Standard Fantasy Setting

Everything About Fiction You Never Wanted to Know.

"There's something terribly weird about the standard fantasy setting, not least of which that 'Standard Fantasy Setting' can be uttered completely without irony. Look at us; we're a civilization so steeped in escapism that we've managed to find mundanity in something that doesn't exist and never will (no matter what your Otherkin friend might say). Why is it accepted fact that Elves fire bows and arrows and commune with trees? That was Tolkien's thing; without him, elves would just about be qualified to sell Rice Krispies. And he made Dwarves wear braided beards and wield battle-axes. Real dwarves don't do that, they get hired by Lucasfilm or take corporate office jobs because they're an equal-opportunity bonanza. Are we all but children, playing eternally on the same swingset while JRR is the grumpy dad watching from the park bench and trying not to get aroused?"


The generic Fantasy setting. High Fantasy, Heroic Fantasy, and Low Fantasy are usually set here, along with many Tabletop RPGs and Video Games; however, this is not required. This is Newer Than They Think. Trope Maker The Lord of the Rings, though written earlier, only developed a cult following in the 1960s. Dungeons & Dragons and The Sword of Shannara, the first novel by Terry Brooks, acted as the Trope Codifier in the late 1970s. (D&D had, however, originated a bit earlier.)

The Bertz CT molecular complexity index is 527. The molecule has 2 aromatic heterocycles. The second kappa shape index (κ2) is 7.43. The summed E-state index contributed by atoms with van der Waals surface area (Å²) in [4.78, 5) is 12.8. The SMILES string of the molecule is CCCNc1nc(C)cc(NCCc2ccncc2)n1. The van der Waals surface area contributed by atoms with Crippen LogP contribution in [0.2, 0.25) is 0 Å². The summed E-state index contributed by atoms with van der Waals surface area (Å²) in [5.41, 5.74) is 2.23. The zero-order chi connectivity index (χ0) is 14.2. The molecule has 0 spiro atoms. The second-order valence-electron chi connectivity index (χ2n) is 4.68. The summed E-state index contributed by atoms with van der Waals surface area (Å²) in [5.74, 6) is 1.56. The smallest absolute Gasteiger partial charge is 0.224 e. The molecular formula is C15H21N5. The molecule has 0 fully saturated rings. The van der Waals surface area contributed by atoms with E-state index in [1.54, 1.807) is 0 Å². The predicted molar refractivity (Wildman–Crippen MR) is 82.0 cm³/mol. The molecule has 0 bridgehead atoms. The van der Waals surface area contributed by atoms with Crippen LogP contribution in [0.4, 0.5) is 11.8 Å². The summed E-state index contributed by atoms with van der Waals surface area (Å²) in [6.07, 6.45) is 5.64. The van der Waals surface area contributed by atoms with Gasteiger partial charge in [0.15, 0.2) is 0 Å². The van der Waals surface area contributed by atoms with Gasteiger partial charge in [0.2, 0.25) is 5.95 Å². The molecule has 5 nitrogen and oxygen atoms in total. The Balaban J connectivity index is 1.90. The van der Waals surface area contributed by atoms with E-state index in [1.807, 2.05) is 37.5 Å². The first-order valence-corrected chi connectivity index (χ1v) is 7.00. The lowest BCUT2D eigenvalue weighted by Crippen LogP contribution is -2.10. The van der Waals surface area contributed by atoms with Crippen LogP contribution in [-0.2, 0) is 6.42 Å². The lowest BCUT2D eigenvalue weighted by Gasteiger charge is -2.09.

The Tough Guide to Fantasyland by Diana Wynne Jones will tell you pretty much everything you would like to know about the place (minus a few dead horses and unicorns). See also Airport Novel. For the antithesis of Standard Fantasy Setting-style fantasy see Urban Fantasy, Magical Realism and Mundane Fantastic.

Common ingredients:

The following are allowed to be removed if the setting falls in certain values of Sliding Scale of Idealism Versus Cynicism, or due to other Implementation Details:

All of the above are inherited, to one extent or another, from Following The Leadership of Dungeons & Dragons and The Lord of the Rings.

Examples of Standard Fantasy Setting include:

Settings conforming to this standard


Video Games

Web Comics

Non-compliant fantasy settings

Collectible Card Games

  • A few of the Magic: The Gathering settings, especially Rath, Mirrodin, and Ravnica. (Some are compliant, though.)
    • However, the earliest core sets had a setting best described as this. (That plane, Dominaria, gradually changed over time and is now amid an After the End phase following the conclusion of the Time Spiral block.)

Comic Books

  • Fables—The Homelands are a patchwork of technologies, cultures, and magics of all types, with literally every imaginable fantasy or mythical creature or race.

Fan Works

  • With Strings Attached is an almost 100% noncompliant fantasy setting, to the point where the only trope that really applies is Medieval Stasis, and that only in one of the two cultures on C'hou; the other is a thriving quasi-Victorian land with guns, factories, etc. Also, there are elves, but Word of God says they're just a pointy-eared race of humans.


Video Games

  • Final Fantasy VII, Final Fantasy VIII, Final Fantasy IX, and Final Fantasy X.